The Cottage Smallholder

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Alphonso’s Chicken Bonne Femme recipe – cooked in a Thermos


Photo: Alphonso, Zebedee and Inca

Photo: Alphonso, Zebedee and Inca

Well how did the cockerels taste?

Massimo is in the freezer as I chose Alphonso to star in our first eat your own chickens post. I decided a slow cook method was probably best so I christened The Giant Thermos that I bought from the church fete this year.

I also tried to use as many ingredients from our kitchen garden. We had fresh garlic – for the first time a decent sized bulb. Carrots – many strange and evocative shapes here as we don’t really have the perfect soil for them. Potatoes, just a tiny bit of slug/xxx damage – just one hole in each kilo of spuds. The newspaper wrap works! Thyme from Danny’s herb bath.

I’ve also spotted that tip top chefs always seem to add chicken stock cubes to their chicken dishes. So I did this too.

I made a massive mistake re The Giant Thermos and didn’t
a) Fill it to the brim
b) Pre heat it with boiling water
c) work out how many litres the TGT holds and use this as a guide for the amount of extra stock that is needed. I now know that it holds aprox 4.5 litres.

So instead of simmering the dish for the expected 12 hours the cooking time stretched to a staggering 30 hours with an extra 40 minutes simmering on the stove top.

But it was worth the palaver. The result was amazing. The most chickeny chicken dish that I have ever tasted. The leftovers have been squirreled away into the freezer for some stunning soup and risotto in the future. Being cockerels the meat was a bit chewy but oh so tasty. Meanwhile we are now seriously considering raising chickens for meat as we have never tasted any chicken dish as good as this.

We might not have enough land to raise sheep, cattle and pigs for the pot but we can raise chickens and if we give them the best possible life – sun, good food and a decent sized flock to find friends, I would feel fine with this.

Alphonso’s Chicken Bonne Femme recipe


I year old home grown cockerel cut into sizeable joints
2 slices of unsmoked bacon chopped (we used our own)
4 cloves of garlic (we used fresh straight drom the garden)
100g of red onions chopped fine
200g of carrots chopped (we used 100g of our own and topped up with sweet Chantenay carrots)
2 litres of stock made with 2 chicken stock cubes and 2 tsp of Marigold vegetable stock powder
600g of potatoes
2 tablespoons of mushroom ketchup
1 tsp of dried mushrooms (chopped fine)
Half a tsp of dried ground celery
Half a tsp of dried ground tomatoes
4 allspice berries (secret ingredient!)
4 tablespoons of flour


Prepare the cockerel for the table.

Giant Thermos method:
In a large pan that matches the dimensions of the giant thermos (4.5 litres) throw in all the ingredients and stir very well so that the flour covers all the ingredients and bring to simmering point for ten minutes. Meanwhile bring 4.5 litres of water to the boil and pour into the giant thermos and secure the lid. After ten minutes pour off the water and add the chicken contents. Leave for at least 12 hours and then bring the whole dish to simmering point on the stove. We drained off about 500ml of stock and thickened the sauce of the dish with a little corn flour.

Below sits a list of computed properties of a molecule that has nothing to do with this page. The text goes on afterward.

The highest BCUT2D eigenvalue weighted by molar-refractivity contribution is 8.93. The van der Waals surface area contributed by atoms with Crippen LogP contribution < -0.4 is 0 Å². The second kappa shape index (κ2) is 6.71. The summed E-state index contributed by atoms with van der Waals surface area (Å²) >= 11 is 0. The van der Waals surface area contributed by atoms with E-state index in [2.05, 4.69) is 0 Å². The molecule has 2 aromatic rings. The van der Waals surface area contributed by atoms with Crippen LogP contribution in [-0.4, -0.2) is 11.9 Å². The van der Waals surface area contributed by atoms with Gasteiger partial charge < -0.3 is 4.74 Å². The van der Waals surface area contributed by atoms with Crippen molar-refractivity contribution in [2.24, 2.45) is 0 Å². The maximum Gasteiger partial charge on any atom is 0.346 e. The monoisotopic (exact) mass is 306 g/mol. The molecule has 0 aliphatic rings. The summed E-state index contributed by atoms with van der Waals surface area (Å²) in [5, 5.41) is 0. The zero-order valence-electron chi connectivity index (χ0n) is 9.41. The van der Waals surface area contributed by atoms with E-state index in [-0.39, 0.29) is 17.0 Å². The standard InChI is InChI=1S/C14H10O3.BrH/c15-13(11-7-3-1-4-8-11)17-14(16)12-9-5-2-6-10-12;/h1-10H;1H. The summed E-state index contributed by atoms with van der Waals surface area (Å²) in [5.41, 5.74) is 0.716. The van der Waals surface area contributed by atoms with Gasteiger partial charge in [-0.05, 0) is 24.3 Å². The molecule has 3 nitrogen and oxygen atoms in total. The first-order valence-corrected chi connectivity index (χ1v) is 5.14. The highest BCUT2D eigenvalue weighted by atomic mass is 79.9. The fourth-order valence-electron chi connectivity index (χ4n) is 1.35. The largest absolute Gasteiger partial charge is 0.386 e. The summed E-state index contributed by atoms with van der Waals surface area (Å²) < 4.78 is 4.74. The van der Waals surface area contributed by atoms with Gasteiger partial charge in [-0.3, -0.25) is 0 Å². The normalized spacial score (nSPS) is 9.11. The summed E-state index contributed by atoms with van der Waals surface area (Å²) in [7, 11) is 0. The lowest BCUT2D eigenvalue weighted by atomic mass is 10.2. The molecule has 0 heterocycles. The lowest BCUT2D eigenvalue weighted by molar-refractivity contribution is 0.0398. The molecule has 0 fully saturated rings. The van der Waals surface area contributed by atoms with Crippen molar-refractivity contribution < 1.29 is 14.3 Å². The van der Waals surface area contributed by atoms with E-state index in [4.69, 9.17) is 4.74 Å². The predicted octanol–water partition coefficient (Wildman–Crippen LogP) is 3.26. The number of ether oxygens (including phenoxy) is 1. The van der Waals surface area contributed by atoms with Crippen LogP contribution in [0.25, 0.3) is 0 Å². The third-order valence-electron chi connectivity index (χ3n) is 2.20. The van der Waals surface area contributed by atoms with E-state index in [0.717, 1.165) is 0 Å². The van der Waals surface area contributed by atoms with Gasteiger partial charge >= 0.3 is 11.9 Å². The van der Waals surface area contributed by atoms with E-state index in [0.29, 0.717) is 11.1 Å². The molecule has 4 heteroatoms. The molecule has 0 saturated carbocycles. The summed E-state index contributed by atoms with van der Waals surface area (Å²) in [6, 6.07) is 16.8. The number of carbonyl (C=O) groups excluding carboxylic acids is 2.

Slow cooker/Crock pot method
Toss all the ingredients into the slow cooker. Set the knob to high. After about an hour the dish will start to simmer. Let it simmer for 10 minutes and then switch to low. Cook for about four hours taste for succulence and continue if necessary until the vegetables are soft and yielding.

Serve on warmed plate with peas or beans. A fresh baguette would be great with this too.

  Leave a reply


  1. Magic Cochin

    I’m so pleased for you that this has been a good experience and you’ve discovered the real taste of good chicken.

    Like Coby I wondered if you put the feet in the stock? This is interesting

    It’s interesting that you used stock cubes and veg stock powder. I’ve been trying to avoid using these – I can always taste when they’ve been used and I think they add too much salt. I use lots of herbs – Lovage is a good one, you only need a small amount, Sophie Grigson refers to it as the vegetable stock cube as it add such a deep flavour.

    Looking forward to the next episode in this storyline…


  2. We reared some meat chickens because one of our girls went broody and we bought some eggs to put under her. We won’t do it again. The chicks tasted pretty good but it was a soulless job of growing them on – their temperament is not that of a normal chicken, so there was no interaction of human and birds. All they seemed to want was to eat and anything that came near them was grist to their beaks!

    If we have any male chicks, that is, if any of our girls go broody, we’ll grow them on for food but not buy the meat eggs again. I can’t remember whether they were Hubbard(spelling?) or Sassoo but I think the former. Surely, if your cockerels are well fed and cooked, they will be wroth eating.

  3. casalba

    This is how it should be. Eating small amounts of meat every week from animals who have been well treated and cared for. Not your truck loads of flesh from dodgy sources wrapped in plastic. It’s just… I can’t! So, I take my hat off.

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